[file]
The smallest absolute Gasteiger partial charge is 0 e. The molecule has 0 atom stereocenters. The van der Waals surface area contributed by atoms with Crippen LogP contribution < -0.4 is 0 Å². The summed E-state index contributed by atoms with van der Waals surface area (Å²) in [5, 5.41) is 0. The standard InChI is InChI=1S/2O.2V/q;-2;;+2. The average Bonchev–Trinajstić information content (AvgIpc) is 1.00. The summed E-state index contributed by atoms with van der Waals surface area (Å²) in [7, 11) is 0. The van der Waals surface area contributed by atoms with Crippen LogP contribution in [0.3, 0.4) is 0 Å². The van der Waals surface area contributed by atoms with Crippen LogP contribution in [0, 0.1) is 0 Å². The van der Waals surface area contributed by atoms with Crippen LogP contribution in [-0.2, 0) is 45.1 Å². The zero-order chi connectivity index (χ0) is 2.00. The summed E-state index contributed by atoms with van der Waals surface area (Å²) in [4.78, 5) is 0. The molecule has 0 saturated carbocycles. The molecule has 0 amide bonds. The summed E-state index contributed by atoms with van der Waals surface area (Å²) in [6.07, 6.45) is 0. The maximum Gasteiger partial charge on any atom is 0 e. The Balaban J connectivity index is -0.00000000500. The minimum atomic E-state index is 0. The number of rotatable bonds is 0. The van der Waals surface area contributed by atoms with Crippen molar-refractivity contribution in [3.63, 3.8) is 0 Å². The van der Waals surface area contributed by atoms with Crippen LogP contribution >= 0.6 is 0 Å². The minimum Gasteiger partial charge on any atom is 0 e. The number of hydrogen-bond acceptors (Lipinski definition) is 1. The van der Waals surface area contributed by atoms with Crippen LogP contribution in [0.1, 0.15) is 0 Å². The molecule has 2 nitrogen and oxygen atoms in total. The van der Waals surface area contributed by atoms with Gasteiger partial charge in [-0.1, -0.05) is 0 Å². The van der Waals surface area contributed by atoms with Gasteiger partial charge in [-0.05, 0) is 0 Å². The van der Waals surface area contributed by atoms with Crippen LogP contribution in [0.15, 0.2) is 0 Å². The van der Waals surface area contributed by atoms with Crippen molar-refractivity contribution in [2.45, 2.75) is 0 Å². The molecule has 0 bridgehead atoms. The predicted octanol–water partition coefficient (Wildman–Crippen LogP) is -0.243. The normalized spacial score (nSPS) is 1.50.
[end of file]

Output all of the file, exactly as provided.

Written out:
The smallest absolute Gasteiger partial charge is 0 e. The molecule has 0 atom stereocenters. The van der Waals surface area contributed by atoms with Crippen LogP contribution < -0.4 is 0 Å². The summed E-state index contributed by atoms with van der Waals surface area (Å²) in [5, 5.41) is 0. The standard InChI is InChI=1S/2O.2V/q;-2;;+2. The average Bonchev–Trinajstić information content (AvgIpc) is 1.00. The summed E-state index contributed by atoms with van der Waals surface area (Å²) in [7, 11) is 0. The van der Waals surface area contributed by atoms with Crippen LogP contribution in [0.3, 0.4) is 0 Å². The van der Waals surface area contributed by atoms with Crippen LogP contribution in [0, 0.1) is 0 Å². The van der Waals surface area contributed by atoms with Crippen LogP contribution in [-0.2, 0) is 45.1 Å². The zero-order chi connectivity index (χ0) is 2.00. The summed E-state index contributed by atoms with van der Waals surface area (Å²) in [4.78, 5) is 0. The molecule has 0 saturated carbocycles. The molecule has 0 amide bonds. The summed E-state index contributed by atoms with van der Waals surface area (Å²) in [6.07, 6.45) is 0. The maximum Gasteiger partial charge on any atom is 0 e. The Balaban J connectivity index is -0.00000000500. The minimum atomic E-state index is 0. The number of rotatable bonds is 0. The van der Waals surface area contributed by atoms with Crippen molar-refractivity contribution in [3.63, 3.8) is 0 Å². The van der Waals surface area contributed by atoms with Crippen LogP contribution >= 0.6 is 0 Å². The minimum Gasteiger partial charge on any atom is 0 e. The number of hydrogen-bond acceptors (Lipinski definition) is 1. The van der Waals surface area contributed by atoms with Crippen LogP contribution in [0.1, 0.15) is 0 Å². The molecule has 2 nitrogen and oxygen atoms in total. The van der Waals surface area contributed by atoms with Gasteiger partial charge in [-0.1, -0.05) is 0 Å². The van der Waals surface area contributed by atoms with Gasteiger partial charge in [-0.05, 0) is 0 Å². The van der Waals surface area contributed by atoms with Crippen LogP contribution in [0.15, 0.2) is 0 Å². The van der Waals surface area contributed by atoms with Crippen molar-refractivity contribution in [2.45, 2.75) is 0 Å². The molecule has 0 bridgehead atoms. The predicted octanol–water partition coefficient (Wildman–Crippen LogP) is -0.243. The normalized spacial score (nSPS) is 1.50.